I never thought I would see Lucky again. He looks terrible. I can see he is on Nyaope. His eyes look like they are made of glass and there is a big black empty hole in the middle of each one. I don’t notice him until he calls my name.
“Hey, Nothing,” he says, “Nothing can sleep on the floor.” He laughs like a mad hyena. “You’re not my brother. My brother is the best brother in the world. He looks after me. Look at my nice clothes. We live in a fancy apartment in Sandton. My brother looks after me. You’re not my brother.”
His clothes look good quality but they are dirty. He looks like he hasn’t washed in weeks. He is out of his mind. Sipho is killing him with drugs. If I hadn’t run away I might also be like him.
“I don’t believe your fancy apartment, I tell him. What’s it called?”
“Don’t know. Sunshine, Sunlight, something…” He laughs again throwing his hands sideways as if he had not a worry in the world. He moves closer to me and puts his face right in front of my nose.
“My brother knows about you,” he says. He wags a finger from side to side. “He found your CD player and your book in that stinking field. He’s got all your stuff.” His voice gets louder as if he is spitting words in my face. “He’s coming after you. He doesn’t like to be crossed. Last person who crossed him he cut.” He gestures with his finger across his neck, still smiling madly. “He’s going to kill you. He’s going to kill you!” He is shouting now.
My mouth grows dry. I am not afraid of Lucky. He’s wasted. But Sipho! Maybe he’s nearby. I pull Gogo Kaye. We must get out of here!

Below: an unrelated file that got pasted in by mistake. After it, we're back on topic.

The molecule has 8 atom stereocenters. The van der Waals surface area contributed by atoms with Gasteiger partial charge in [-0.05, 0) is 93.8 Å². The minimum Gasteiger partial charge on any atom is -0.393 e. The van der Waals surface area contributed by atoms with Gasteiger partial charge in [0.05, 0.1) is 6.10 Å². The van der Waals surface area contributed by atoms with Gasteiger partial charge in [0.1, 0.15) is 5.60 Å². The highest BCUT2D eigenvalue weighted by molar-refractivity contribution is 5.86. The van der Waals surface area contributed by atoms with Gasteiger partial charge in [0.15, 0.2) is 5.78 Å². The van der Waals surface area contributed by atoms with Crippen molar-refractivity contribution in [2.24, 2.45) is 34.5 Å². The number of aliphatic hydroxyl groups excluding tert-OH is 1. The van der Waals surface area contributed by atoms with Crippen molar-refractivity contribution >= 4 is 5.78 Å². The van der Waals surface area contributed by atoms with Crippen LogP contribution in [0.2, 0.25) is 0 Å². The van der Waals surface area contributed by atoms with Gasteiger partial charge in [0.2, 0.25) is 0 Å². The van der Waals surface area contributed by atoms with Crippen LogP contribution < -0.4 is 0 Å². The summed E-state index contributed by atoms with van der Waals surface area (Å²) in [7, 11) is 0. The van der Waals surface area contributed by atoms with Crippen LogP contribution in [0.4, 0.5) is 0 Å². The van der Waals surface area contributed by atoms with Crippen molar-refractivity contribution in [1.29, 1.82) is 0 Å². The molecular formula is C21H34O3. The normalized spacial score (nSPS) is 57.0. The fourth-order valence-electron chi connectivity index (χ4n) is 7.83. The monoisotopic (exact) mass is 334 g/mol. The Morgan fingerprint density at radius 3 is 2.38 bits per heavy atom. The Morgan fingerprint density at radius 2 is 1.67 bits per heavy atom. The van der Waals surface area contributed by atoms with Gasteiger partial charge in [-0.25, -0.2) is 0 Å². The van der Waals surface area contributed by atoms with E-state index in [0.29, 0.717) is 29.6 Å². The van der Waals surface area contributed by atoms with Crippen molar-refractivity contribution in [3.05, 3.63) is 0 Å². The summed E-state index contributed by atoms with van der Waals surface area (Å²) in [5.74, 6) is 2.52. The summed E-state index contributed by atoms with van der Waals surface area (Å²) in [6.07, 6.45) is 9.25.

I am going to have to tell her everything. It’s not fair if I put her in danger. She is a kind lady. I have to trust her. There is no other way. I am in trouble. I need help.
When we get to her house we sit at the dinner table across from each other. She has made us some sandwiches and cut them into pretty little triangles.
“Now, tell me what’s going on,” says Gogo Kaye. She sounds stern, like my Gogo when children didn’t listen or Stella’s Gogo when children fight about food. Are all gogos the same?
I want to start at the beginning so she will understand. “In Alex, not far from where I live,” is a very kind granny. Every Sunday, she makes chicken stew and pap for all the children in the neighbourhood. I only found out about it when some younger children walking in front of me called their friend and told him to come, they were going to Stella’s Gogo for Sunday lunch. I followed them and stood in the line at her yard. I think she started off just cooking for the people in her yard, but now other children from the neighbourhood also come.” I pop a triangle into my mouth.
“What do you mean by ‘Yard’?” asks Gogo Kaye.
I try to explain. “A yard is like a piece of ground. There are five or six houses all built on the same piece of land. Sometimes they used to be bigger houses that got divided up so now different families live in different rooms. There is usually a toilet in every yard and sometimes a shower. In Stella’s Gogo’s yard all the families are friendly and help each other. When the grown ups go to work, one of the older girls or one of the grannies looks after the young children. The school children walk together to the school.
“Stella is her granddaughter. Stella’s mother died when she was a baby and now Gogo looks after her. Stella is very shy but she is kind to me. When she washes clothes, she lets me wash my clothes too. Once when it was raining, she asked her Gogo if I could...